The Fundamental Unit of Life

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11 Cell Organelles III


Mitochondria could be defined as small free floating organelles throughout the cell. They act as the power plants of the cell hence called the powerhouse of the cell. The mitochondria (singular: mitochondrion) are tiny bodies of varying shapes (cylindrical, rod-shaped, spherical) and size 90.2mm to 2mm), that are distributed in the cytoplasm. They are organelles that act like a digestive system and fill the cell with energy. They take in nutrients, break them down and generates energy-rich molecules for the cell. The biochemical processes of the cell are known as cellular respiration, many of which occur in the mitochondria.

Certain cells like muscles have several thousands mitochondria while others like neurons have none. This is because muscle cells require a lot of energy, while neurons which are basically cells that transmit nerve impulses do not need many. If a cell is not getting enough energy to survive, more of it is created and hence, the number of mitochondria present in a cell is based on the organism needs.


The structure of mitochondria is such that their productivity is maximized. Each mitochondrion is bounded by a double membrane envelope where the outer membrane is porous while the inner membrane is thrown into folds and these folds are called cristae. There are also structures called granules which control the concentration of ions. The have their own genome and also happen to divide independently of the cell in which they reside. This means that mitochondrial replication is not coupled with cell division. The fluid contained in the mitochondria is called the matrix which are special because they have their own ribosomes and DNA that float in the matrix. Some of these features are holdovers from the ancient ancestors of mitochondria, which were likely free-living prokaryotes.



Mitochondria are sires of cellular respiration. They use molecular oxygen from air to oxidise the carbohydrates and fats (lipids) present in the cell to carbon dioxide and water vapour. Oxidation releases energy, a portion of which is used to form ATP (adenosine triphosphate). Since the mitochondria synthesize, energy-rich compounds (ATP), they are known as ‘power house’ of the cell. The energy stored in ATP is used by the cell.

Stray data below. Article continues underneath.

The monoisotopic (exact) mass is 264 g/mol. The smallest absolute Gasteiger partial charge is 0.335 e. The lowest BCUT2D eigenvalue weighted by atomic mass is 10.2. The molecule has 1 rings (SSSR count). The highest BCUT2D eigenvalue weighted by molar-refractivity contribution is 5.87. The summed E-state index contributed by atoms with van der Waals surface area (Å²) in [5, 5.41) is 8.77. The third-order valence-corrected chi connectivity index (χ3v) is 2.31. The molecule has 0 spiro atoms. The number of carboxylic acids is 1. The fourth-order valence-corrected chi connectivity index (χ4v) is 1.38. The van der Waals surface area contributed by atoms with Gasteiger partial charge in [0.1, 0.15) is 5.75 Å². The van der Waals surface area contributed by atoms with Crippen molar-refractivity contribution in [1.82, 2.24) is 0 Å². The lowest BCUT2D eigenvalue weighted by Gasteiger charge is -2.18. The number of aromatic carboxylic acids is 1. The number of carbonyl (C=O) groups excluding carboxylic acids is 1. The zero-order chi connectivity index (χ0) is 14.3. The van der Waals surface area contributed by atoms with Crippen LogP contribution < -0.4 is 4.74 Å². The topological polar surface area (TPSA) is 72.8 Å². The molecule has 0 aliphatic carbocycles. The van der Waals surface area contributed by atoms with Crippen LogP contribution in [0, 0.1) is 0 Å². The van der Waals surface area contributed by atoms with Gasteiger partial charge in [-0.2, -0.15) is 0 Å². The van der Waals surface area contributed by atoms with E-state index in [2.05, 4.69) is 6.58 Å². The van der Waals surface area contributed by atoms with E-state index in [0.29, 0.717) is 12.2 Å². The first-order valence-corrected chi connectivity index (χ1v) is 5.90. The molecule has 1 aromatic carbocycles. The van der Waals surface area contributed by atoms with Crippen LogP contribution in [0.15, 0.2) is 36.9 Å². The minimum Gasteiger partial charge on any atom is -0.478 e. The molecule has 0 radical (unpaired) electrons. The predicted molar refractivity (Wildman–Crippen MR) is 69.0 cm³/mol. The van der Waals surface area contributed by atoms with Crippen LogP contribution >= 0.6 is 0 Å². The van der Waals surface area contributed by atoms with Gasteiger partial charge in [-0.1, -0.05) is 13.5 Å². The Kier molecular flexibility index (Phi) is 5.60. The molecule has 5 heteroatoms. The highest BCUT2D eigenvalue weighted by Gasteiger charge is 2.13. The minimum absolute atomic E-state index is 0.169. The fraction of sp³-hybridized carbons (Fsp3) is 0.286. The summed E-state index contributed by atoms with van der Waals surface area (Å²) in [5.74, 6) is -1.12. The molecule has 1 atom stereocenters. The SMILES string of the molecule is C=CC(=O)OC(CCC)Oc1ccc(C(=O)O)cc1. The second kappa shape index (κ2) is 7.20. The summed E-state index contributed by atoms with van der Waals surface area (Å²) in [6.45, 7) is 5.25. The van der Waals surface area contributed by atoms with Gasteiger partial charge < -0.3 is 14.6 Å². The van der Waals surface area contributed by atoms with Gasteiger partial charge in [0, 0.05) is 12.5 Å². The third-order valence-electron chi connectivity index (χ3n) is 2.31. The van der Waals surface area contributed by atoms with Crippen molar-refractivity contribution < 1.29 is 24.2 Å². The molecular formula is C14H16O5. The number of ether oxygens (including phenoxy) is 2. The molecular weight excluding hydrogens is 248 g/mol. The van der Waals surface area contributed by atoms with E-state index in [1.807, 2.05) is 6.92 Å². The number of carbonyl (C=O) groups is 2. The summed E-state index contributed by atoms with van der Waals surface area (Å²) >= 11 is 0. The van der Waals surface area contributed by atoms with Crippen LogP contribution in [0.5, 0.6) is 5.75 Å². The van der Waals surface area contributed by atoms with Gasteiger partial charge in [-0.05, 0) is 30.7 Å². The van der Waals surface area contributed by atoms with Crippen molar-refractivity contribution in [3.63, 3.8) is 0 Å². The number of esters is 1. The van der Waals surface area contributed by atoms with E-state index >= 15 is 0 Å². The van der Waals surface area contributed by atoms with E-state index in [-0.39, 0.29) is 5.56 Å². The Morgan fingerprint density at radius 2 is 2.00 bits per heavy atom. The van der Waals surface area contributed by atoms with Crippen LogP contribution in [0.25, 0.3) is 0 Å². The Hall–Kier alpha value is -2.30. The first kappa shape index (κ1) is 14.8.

Plastids occur in most plant cells and are absent in animal cells. Like the mitochondria, the plastids also have their own genome (i.e, DNA) and ribosomes.

  1. Chromoplasts. Coloured plastids (except green colour)
  2. Chloroplasts. Green-coloured plastids.
  3. Leucoplasts. The colourless plastids.


Chloroplasts are present in green algae and higher plants. They have a green pigment called chlorophyll and they are involved in the photosynthesis of food. So chloroplasts are the “kitchens of the cells”. Each chloroplast is bounded by two unit membranes like the mitochondria. It shows two distinct regions.


1. Grana are stacks of membrane bounded, flattened discoid sacs (called thylakoids) containing the molecules of chlorophyll. They are the main functional units of chloroplast.

2. Stroma is the homogeneous matrix in which grana are embedded. Stroma contains a variety of photosynthetic enzymes, starch grains, DNA and ribosomes. Stroma lamellae connect the stacks of thylakoid sacs. Photosynthesis occurs by two reactions: light reaction and dark reaction. Light reaction occurs in grana while dark reaction takes place in the stroma of chloroplasts.

Plants obtain energy from the sun and food in the form of sugar is prepared through the process of photosynthesis. Light energy is converted into the chemical energy when sun’s energy reaches the chlorophyll molecules of chloroplasts, and this energy is found in compounds such as ATP and NADPH. These compounds are rich in energy. They move into the stroma where carbon atoms from carbon dioxide molecules are fixed by enzymes. These molecular reactions create sugar and release oxygen.


Plastids perform the following functions:

  1. Chloroplasts trap solar energy and utilises it to manufacture food for the plant.
  2. Chromoplasts impart various colours to flowers to attract insect for pollination.
  3. Leucoplasts store food in the form of carbohydrates (starch), fats and protein.

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